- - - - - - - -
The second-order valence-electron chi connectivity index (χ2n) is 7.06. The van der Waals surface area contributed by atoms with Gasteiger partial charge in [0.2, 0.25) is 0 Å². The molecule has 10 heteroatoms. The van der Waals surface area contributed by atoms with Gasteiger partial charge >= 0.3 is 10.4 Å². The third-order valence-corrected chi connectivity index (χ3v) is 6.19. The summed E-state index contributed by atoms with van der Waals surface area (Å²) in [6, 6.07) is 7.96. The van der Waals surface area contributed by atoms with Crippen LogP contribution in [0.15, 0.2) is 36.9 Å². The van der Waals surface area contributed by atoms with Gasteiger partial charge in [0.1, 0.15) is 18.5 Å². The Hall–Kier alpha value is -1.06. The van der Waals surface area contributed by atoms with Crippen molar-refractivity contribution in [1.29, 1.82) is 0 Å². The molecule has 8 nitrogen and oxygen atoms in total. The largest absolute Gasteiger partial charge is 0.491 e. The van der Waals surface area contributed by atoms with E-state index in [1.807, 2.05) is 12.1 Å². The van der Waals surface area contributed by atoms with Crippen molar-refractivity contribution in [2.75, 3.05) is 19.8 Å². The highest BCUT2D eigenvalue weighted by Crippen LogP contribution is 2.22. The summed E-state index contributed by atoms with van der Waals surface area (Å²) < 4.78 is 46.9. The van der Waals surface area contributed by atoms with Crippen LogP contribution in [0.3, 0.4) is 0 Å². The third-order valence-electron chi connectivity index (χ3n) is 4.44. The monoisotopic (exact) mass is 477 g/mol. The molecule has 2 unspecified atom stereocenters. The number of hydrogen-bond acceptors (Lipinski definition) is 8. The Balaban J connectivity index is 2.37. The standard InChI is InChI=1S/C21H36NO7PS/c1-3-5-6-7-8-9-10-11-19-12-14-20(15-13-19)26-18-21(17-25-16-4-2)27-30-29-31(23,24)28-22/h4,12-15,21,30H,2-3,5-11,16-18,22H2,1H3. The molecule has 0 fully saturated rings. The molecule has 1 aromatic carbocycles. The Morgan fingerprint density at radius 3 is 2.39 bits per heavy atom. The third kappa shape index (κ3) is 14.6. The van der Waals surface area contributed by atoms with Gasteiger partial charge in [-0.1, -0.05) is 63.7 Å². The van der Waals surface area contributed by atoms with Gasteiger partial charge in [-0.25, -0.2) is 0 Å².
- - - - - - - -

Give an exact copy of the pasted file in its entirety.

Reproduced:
The second-order valence-electron chi connectivity index (χ2n) is 7.06. The van der Waals surface area contributed by atoms with Gasteiger partial charge in [0.2, 0.25) is 0 Å². The molecule has 10 heteroatoms. The van der Waals surface area contributed by atoms with Gasteiger partial charge >= 0.3 is 10.4 Å². The third-order valence-corrected chi connectivity index (χ3v) is 6.19. The summed E-state index contributed by atoms with van der Waals surface area (Å²) in [6, 6.07) is 7.96. The van der Waals surface area contributed by atoms with Crippen LogP contribution in [0.15, 0.2) is 36.9 Å². The van der Waals surface area contributed by atoms with Gasteiger partial charge in [0.1, 0.15) is 18.5 Å². The Hall–Kier alpha value is -1.06. The van der Waals surface area contributed by atoms with Crippen molar-refractivity contribution in [1.29, 1.82) is 0 Å². The molecule has 8 nitrogen and oxygen atoms in total. The largest absolute Gasteiger partial charge is 0.491 e. The van der Waals surface area contributed by atoms with E-state index in [1.807, 2.05) is 12.1 Å². The van der Waals surface area contributed by atoms with Crippen molar-refractivity contribution in [2.75, 3.05) is 19.8 Å². The highest BCUT2D eigenvalue weighted by Crippen LogP contribution is 2.22. The summed E-state index contributed by atoms with van der Waals surface area (Å²) < 4.78 is 46.9. The van der Waals surface area contributed by atoms with Crippen LogP contribution in [0.3, 0.4) is 0 Å². The third-order valence-electron chi connectivity index (χ3n) is 4.44. The monoisotopic (exact) mass is 477 g/mol. The molecule has 2 unspecified atom stereocenters. The number of hydrogen-bond acceptors (Lipinski definition) is 8. The Balaban J connectivity index is 2.37. The standard InChI is InChI=1S/C21H36NO7PS/c1-3-5-6-7-8-9-10-11-19-12-14-20(15-13-19)26-18-21(17-25-16-4-2)27-30-29-31(23,24)28-22/h4,12-15,21,30H,2-3,5-11,16-18,22H2,1H3. The molecule has 0 fully saturated rings. The molecule has 1 aromatic carbocycles. The Morgan fingerprint density at radius 3 is 2.39 bits per heavy atom. The third kappa shape index (κ3) is 14.6. The van der Waals surface area contributed by atoms with Gasteiger partial charge in [-0.1, -0.05) is 63.7 Å². The van der Waals surface area contributed by atoms with Gasteiger partial charge in [-0.25, -0.2) is 0 Å².